From Michael Bublé with Love
Michael Bublé is feeling sentimental.
About a month before his tenth studio album Love debuts, the 43-year-old Canadian crooner is in a suite in West Hollywood’s Sunset Marquis running through his return to the studio, alternating between playing music on his phone and only half-jokingly referring to our conversation as a form of “therapy.” It should come as no surprise that a man who rose to fame singing standards would possess the same earnestness and nostalgic outlook in his response to interview questions as he does in his music.
“For the first time, I really hadn’t thought of it as a song-by-song thing,” he says about recording the new project. “I had allowed the songs to choose me as opposed to me choosing the songs.”
Love (out now) is his first album since the career-halting 2016 cancer diagnosis of his son Noah. For awhile, it seemed Bublé might not return to music at all. The singer had refocused his priorities on being a dad and wasn’t interested in public life. But sitting across from me at the dining table, he looks me in the eyes and makes a solemn pledge. “I never fell out of love with music. Not for one second,” he swears. “It was more about wanting to heal enough, so that [my family] would be able to take on the responsibility of [my] being a public person.”
There’s a sincerity when Bublé speaks, a reverence in his words that expresses the deep love he has for his music, his fans, and, most of all, his family — an affair that’s present in every note and song choice on his new album. It’s certainly there in the title: Love, expressed by a heart emoji because, for him, it’s an emotion so complex and big that no words can possibly define it.
The idea of Love originated a year earlier, with — what else? — a beer and pizza-fueled jam session between Bublé and his friends. He whips out his phone to show me videos of this, with him riffing on lyrics and making bawdy jokes. “Every song you hear on this record conceptually began that day,” he says. “When we [jammed], we all started to share ideas and that’s where the record was born. Not just born — it’s where I reconnected and I remembered how much I loved [music].
That love is what drove him from the start, when he drew producer David Foster out of retirement to float the idea of them both returning to the studio. He told Foster, “If I do come back, I don’t have room in my heart for anything but love and happiness and positive things. I want it to be joy. I want to do the songs I love with the people I love in the rooms I love.”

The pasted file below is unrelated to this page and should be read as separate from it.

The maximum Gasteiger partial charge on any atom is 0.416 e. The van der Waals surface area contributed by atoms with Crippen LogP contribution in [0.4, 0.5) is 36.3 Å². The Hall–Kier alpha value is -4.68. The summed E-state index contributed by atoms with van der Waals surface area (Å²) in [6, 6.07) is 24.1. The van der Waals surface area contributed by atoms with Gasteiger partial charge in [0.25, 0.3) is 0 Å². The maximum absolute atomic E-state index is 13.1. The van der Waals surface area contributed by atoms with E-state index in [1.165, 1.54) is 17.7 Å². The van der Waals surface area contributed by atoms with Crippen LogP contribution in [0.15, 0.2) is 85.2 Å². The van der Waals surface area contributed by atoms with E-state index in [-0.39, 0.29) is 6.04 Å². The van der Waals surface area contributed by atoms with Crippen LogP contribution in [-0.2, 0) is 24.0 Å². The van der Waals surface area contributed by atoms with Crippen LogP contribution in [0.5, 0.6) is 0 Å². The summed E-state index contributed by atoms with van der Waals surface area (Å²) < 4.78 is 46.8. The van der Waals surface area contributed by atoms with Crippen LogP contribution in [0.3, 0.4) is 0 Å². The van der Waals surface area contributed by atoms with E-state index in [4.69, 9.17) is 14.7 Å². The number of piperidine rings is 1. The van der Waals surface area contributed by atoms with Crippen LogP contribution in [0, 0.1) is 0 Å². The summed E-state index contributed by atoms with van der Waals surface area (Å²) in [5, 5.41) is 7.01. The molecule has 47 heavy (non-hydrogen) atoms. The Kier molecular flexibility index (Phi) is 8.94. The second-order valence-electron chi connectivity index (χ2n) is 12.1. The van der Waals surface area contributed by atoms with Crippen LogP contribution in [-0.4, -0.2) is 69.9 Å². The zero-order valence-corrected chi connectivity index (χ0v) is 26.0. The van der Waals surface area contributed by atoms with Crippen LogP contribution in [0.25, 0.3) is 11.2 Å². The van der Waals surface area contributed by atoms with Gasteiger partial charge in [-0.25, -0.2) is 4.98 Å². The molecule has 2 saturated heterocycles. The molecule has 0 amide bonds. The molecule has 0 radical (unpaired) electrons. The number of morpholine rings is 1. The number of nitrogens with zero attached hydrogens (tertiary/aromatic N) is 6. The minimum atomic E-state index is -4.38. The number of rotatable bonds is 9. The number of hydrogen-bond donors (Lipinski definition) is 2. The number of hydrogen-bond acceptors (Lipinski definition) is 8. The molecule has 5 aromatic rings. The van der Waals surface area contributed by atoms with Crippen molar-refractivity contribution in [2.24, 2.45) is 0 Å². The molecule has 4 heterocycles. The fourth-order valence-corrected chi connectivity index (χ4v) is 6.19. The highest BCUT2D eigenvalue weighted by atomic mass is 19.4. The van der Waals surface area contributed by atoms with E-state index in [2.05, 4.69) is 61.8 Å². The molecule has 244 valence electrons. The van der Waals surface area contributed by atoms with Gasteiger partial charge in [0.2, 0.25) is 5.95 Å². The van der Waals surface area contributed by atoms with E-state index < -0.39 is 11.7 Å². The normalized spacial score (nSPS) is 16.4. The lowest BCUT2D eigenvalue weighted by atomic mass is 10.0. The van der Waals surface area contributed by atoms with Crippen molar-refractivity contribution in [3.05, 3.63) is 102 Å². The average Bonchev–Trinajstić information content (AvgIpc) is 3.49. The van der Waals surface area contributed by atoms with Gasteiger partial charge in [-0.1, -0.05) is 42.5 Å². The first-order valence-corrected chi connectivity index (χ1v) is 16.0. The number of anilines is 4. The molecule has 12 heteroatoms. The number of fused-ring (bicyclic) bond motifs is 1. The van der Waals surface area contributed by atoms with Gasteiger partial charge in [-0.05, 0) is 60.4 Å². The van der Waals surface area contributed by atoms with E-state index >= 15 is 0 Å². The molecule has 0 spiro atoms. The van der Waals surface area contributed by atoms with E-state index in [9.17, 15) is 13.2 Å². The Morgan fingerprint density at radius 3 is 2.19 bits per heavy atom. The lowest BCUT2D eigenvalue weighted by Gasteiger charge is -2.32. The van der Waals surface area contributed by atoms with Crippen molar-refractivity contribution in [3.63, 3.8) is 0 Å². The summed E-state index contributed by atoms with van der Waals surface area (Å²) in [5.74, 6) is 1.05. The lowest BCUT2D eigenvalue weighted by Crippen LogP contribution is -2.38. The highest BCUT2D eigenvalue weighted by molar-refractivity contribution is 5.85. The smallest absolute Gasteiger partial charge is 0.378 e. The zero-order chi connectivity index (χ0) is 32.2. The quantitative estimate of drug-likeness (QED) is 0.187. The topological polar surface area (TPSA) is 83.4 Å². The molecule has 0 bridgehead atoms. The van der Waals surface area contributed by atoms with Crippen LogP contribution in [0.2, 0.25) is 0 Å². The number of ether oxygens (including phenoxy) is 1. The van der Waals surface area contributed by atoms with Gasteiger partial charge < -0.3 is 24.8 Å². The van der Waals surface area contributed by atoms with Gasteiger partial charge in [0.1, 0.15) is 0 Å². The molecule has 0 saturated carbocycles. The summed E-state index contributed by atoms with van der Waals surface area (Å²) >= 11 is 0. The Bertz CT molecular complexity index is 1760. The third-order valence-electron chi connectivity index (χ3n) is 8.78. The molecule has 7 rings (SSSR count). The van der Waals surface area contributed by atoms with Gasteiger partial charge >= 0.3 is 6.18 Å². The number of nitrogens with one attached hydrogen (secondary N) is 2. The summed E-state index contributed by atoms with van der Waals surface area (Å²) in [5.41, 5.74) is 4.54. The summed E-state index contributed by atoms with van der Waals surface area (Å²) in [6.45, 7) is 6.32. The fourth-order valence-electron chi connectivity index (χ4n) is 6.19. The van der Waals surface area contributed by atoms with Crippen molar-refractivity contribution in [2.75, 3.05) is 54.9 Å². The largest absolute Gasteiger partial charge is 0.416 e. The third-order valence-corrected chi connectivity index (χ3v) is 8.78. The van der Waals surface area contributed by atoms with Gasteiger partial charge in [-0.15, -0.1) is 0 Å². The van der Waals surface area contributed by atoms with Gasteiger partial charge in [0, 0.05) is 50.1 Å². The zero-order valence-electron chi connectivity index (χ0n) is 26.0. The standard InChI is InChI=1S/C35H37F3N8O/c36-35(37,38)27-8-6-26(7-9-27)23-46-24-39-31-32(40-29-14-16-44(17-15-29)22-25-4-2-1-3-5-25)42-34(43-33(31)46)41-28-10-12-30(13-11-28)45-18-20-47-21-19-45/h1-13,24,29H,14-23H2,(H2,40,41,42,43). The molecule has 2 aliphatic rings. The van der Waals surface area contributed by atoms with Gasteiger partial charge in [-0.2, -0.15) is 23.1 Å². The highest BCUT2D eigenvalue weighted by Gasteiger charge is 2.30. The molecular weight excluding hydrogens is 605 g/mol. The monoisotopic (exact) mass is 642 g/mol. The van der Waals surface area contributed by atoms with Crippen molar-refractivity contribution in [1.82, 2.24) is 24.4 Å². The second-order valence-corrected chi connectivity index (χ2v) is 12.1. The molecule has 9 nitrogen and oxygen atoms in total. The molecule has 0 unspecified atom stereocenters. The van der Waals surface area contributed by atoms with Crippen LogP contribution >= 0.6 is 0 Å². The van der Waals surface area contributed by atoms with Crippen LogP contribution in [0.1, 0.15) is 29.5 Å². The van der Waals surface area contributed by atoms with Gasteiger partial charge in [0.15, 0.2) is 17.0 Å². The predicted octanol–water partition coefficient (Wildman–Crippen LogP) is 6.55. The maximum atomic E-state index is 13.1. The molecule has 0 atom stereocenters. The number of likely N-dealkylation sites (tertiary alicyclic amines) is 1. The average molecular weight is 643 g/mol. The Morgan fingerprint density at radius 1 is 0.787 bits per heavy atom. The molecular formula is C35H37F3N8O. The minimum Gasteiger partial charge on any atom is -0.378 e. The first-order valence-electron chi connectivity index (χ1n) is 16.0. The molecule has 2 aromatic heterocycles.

Much of the album’s influence was also inspired by an unlikely source: Malcolm Gladwell’s Outliers. “It’s this group of short stories that are his hypothesis on success, and it inspired me to make a record that would be my theory of love built within short stories,” the singer explains. “Each song was this journey, this through-line from the very start that [brings] you into my theory of this complicated, complex emotion we all feel.”
Bublé says the 11 tracks on the album (plus two bonus songs on a deluxe edition) were the only ones he ever considered. He chose them all during that tipsy hangout. “Forever Now,” a track Bublé wrote for his children, is the most personal, inspired by how much he loves being a dad. “It’s too much fun, I laugh all the time, it’s the best thing that ever happened,” he says. “I’ve never written a more succinct song talking about what many of us feel we’re brought to this earth to do. It was about time and sentimentality.” Though, he hopes listeners who aren’t parents will connect to the song’s message of unconditional love in any relationship, whether for a pet or best friend. “The most beautiful thing about music is people interpreting it, and it making their lives better,” he reflects. “One of the things I missed most was having that connection.”
While he’s eager for fans to hear it, he won’t be paying attention to its reception. One of the major things that’s changed for him is his new desire to let the music speak for itself. “I can make great music and I can give everything I have in a show, and I can be completely myself and be comfortable in my skin and have joy, but that’s where the control ends,” he says. “I can’t control how much it sells, what the streams are, so I don’t want to know. Because that part is not the important part. I sound like some purist guy, [but] that’s how I cope to survive this and do it in a pure way.”
He smiles. With Noah’s recovery and a romantic album set to launch him back into a career he adores, Bublé has a new lease on life. “I feel like when I was gone, there might have been a small part of my identity that I was losing,” he admits. “What I went through hasn’t just changed my perception of life, but I really want to live in a different way. I’m enjoying the moments of just getting to really be here with you and be present. Getting to go and be with beautiful people making the music I love has become more joy than I ever hoped it could be.”